U.S. soldiers guarding the American Embassy in Kabul (search) shot and killed four Afghan soldiers on Wednesday as they unloaded weapons destined for a nearby intelligence depot, apparently mistaking the men for assailants, Afghan officials said.

The shooting came a day after the United States raised its terror alert level, warning of possible attacks on Americans.

"It was a misunderstanding between the American guards at the U.S. Embassy and our soldiers who were unloading weapons," Kabul Police Chief Basir Salangi told The Associated Press.

Salangi said three Afghan soldiers were killed and two wounded. Hospital officials said another soldier died shortly after being brought in.

Gen. Abdul Raouf Taj, chief commander for the Kabul district where the embassy is located, also said four Afghan soldiers had been killed. He said four others were wounded.

There were no apparent U.S. casualties.

Lt. Col. Paul Kolken, a spokeswoman for the international peacekeepers that patrol the capital, said there were unconfirmed reports that the Afghan soldiers shot first, firing at a passing car in front of the U.S. Embassy for unknown reasons.

"In doing so, they fired in the direction of the American embassy and the American soldiers standing guard there returned fire," Kolken said.

He said the first shots were fired just after 10 a.m., adding the incident was still being investigated.

Tension has been high in the Afghan capital in recent months. There was an explosion not far from the U.S. Embassy in April, and a rocket slammed into the nearby headquarters of international peacekeepers on March 30. Neither attack caused any casualties.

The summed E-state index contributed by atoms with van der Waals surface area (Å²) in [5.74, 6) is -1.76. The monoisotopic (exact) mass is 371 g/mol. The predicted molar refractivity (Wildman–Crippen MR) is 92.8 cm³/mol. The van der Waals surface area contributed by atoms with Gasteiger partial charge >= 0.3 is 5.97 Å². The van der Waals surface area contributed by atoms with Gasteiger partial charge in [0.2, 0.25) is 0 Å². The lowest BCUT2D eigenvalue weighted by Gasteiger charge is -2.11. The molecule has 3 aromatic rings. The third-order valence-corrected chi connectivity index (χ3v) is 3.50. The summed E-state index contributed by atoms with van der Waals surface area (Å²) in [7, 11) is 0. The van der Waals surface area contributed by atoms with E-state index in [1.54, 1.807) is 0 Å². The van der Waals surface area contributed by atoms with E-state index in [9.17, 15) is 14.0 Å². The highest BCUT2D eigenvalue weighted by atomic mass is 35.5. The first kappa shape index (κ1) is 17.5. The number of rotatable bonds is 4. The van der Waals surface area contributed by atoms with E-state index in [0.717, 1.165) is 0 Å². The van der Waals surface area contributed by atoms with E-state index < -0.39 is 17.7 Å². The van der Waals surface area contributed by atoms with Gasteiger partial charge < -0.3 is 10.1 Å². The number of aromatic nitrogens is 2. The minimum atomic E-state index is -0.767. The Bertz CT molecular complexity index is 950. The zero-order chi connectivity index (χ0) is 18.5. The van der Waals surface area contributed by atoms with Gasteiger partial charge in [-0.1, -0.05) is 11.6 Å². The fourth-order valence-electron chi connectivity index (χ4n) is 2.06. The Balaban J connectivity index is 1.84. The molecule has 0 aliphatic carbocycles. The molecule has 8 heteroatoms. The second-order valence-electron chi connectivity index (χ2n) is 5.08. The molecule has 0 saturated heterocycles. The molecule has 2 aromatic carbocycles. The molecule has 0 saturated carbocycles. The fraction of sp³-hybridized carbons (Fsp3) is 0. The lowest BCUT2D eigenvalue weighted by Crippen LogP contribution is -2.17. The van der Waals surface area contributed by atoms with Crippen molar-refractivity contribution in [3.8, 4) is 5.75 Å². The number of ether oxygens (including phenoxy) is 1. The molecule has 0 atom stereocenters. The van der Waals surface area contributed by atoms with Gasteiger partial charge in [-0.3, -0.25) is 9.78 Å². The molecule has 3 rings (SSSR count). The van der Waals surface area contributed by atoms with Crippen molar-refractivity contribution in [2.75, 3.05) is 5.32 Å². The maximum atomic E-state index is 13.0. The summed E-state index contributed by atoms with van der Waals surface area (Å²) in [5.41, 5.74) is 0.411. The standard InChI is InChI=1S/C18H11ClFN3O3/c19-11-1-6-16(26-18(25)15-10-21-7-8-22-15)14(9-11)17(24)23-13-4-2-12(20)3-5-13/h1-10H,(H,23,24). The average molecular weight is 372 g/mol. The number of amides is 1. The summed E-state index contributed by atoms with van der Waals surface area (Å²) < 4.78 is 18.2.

U.S. embassies around the world are on heightened alert following a decision by Washington to raise the terrorism alert to orange, signifying a "high" risk of attacks.

Also Wednesday, President Bush's special envoy to Afghanistan, Zalmay Khalilzad (search), was due to visit Afghanistan. It was not clear if he was in the capital at the time of the shooting.

Khalilzad's convoy was seen leaving the embassy about two hours after the shooting, heading in the direction of the presidential palace at the end of the street.

International peacekeepers in armored trucks mounted with machine guns tried to block off the area around the embassy following the shooting, with Afghan military vehicles blocking streets leading to the U.S. compound.

The heavily policed road where the shooting occurred is also home to the international peacekeeper's base, an Afghan intelligence agency barracks and leads to the Presidential Palace.

Salangi said the soldiers were delivering the weapons to the intelligence agency across from the embassy.

"They wanted to unload the weapons to store them inside the brigade, which belongs to the intelligence service," he said.

U.S. embassy and Afghan government officials had no immediate comment.